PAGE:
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My blood levels?

Answered on August 19, 2014
Created September 03, 2011 at 7:29 AM

I've been doing a fairly strict Primal/Paleo/LCHF for about 9 months. I am a big guy weighing about 320, (lost about 25 lbs right away and then stopped losing. I feel good, wish I was losing more weight. Here is the deal. I just got a new health plan (Kaiser) did a full blood panel and here are my results:

Fasting Glucose 108

CHOLESTEROL 268

TRIGLYCERIDE 146

HDL 43

LDL CALCULATED 196

CHOLESTEROL/HIGH DENSITY LIPOPROTEIN 6.2

TSH 1.65

HGBA1C 5.6

VITAMIN D, 25-HYDROXY 87

VITAMIN D, 25-HYDROXY, D3 87

VITAMIN D, 25-HYDROXY, D2 <4

BUN 17

SODIUM 140.0

POTASSIUM 4.3

CHLORIDE 100.0

CO2 30.0

ALT 28

My new Dr seems very robotic and old school. His nurse left me a vm today suggesting I cut back on sugar (what sugar?!?), fat, and start on simvistatin(sp) 40mg day right away. I don't want to be on a statin. Are these numbers horrible? How do I convincingly talk to him about my numbers and diet choices on my next visit in October? Thanks, I really need your help.

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6 Answers

2
Cbefa424c2bb2c62eb660e1102f7bf62

on September 03, 2011
at 01:31 PM

You need either a VAP or an NMR lipoprophile for a better indication of your lipid profile. Statins do not prevent heart disease, avoid them. Dependent upon your age you should consider a heartscan to see if any disease has started.

You are in control, not your doc. Thank him for his true concern but advocate for yourself.


1
9e20abb05f3f6e3cc4bb107f8980aecd

on September 03, 2011
at 02:10 PM

No, your numbers are not horrible. TC of 268 is not far from the minimal mortality range of 200 to 260. It would have been considered normal 40 years ago. It is certainly no reason to go on statins.

Your vitamin D levels (if they are in ng/dl, not nmol/l) are too high, you should cut back on supplements. If the numbers are nmol/l then they are slightly on the low side, 40-50 ng/ml = 100-125 nmol/l is a good target range.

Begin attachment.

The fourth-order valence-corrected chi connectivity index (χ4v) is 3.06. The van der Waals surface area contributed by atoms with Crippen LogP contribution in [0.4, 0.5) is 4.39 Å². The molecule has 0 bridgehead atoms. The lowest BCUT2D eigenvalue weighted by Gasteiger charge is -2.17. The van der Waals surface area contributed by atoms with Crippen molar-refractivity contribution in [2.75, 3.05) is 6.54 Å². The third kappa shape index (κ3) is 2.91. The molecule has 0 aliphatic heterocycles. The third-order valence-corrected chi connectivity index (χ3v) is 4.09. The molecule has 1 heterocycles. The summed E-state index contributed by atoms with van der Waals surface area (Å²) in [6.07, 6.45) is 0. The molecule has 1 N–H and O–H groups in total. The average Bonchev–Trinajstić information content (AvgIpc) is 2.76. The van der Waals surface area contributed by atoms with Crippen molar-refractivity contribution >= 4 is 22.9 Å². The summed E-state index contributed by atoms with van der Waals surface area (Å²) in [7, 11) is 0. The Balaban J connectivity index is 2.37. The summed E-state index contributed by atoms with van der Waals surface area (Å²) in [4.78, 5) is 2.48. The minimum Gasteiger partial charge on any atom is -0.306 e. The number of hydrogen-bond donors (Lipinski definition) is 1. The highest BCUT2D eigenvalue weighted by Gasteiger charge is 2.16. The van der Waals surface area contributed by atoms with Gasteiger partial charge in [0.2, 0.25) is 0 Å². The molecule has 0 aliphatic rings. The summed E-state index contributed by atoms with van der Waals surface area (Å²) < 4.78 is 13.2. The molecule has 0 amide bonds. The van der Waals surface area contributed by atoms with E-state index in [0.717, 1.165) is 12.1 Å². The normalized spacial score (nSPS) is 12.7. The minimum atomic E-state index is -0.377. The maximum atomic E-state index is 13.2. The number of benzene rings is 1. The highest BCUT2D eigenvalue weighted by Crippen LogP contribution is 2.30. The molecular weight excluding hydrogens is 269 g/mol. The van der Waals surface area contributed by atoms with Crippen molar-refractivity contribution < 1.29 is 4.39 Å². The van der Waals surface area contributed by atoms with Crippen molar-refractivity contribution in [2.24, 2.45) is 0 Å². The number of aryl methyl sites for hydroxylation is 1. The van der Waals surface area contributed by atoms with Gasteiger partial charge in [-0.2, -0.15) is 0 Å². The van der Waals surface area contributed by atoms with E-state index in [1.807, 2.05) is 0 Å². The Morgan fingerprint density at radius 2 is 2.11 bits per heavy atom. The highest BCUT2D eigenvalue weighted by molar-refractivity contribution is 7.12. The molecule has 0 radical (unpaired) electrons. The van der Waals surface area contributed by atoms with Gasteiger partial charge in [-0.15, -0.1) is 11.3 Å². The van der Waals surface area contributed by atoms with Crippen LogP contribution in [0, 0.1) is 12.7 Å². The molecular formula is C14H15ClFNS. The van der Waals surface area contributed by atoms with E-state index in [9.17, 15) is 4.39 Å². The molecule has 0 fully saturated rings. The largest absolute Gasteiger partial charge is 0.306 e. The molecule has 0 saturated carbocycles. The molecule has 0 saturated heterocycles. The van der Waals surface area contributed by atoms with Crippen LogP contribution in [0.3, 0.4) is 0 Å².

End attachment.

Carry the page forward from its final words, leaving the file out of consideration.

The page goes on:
Your anion gap (http://en.wikipedia.org/wiki/Anion_gap) is high, which probably means you aren't eating enough plant foods.

Nothing else jumps out at me from these numbers.

0
5eadf26000d52eb6a56b0c15687fc4a8

on September 03, 2011
at 06:02 PM

Hi Guys, thanks for your help. I would say I'm more LC than VLC. When I got out of the Navy in ’84, I was 220 with 6% body fat. Had a very physically demanding job. One of the appeals of this diet lifestyle was the fact that you didnt have to count calories. I work long days in an office setting. I get in 2-3 short intense and heavy interval workouts with Kettlebells, ropes, pushups, sit ups, etc. Once or twice a month I grapple for an hour or more in Brazilian Jiu jitsu. I am 6’3″, and very strong, (can snatch a 97lb kettlebell from the ground), but I hate being fat. Anything else I should be doing?

0
C56baa1b4f39839c018180bf63226f7d

on September 03, 2011
at 04:12 PM

Are you using any nonnutritive sweeteners? (Stevia, sucralose, saccharin, etc.) I found that consuming these things caused insulin release and interfered with weight loss.

Also your A1C is above 5.5, which is the lower bound for abnormal. It trends down very slowly, though, so keep on track with the LC and you should still be able to lower it. This can then make a difference in your weight loss since it indicates better insulin sensitivity.

You didn't say whether your LC target was just LC (<60g/day) or VLC (<20g/day). Based on your description I'm assuming the second, but if your LC is the more relaxed type, shooting for the latter target can make a difference.

Finally, try adding IF into your regimen, and especially training while fasted. 18-24 hours with no calories consumed (that includes sleep time), 2 or more times per week (I do 3).

0
D3ff004d4a0c42b67cc2c49a5ee9c0f3

(5801)

on September 03, 2011
at 12:28 PM

Among other things that I am sure others will address, you need to walk every day, sprint once in a while, and lift weights to build muscle.

0
E532db32a9aa9c1b37fda35d1c72c074

(220)

on September 03, 2011
at 11:13 AM

Your goal LDL and total cholesterol levels are based on a number of factors including age, sex, blood pressure, etc. Here is a link to a website where you can calculate your LDL goal: http://www.mcw.edu/calculators/LDLCholesterolGoalLevel.htm

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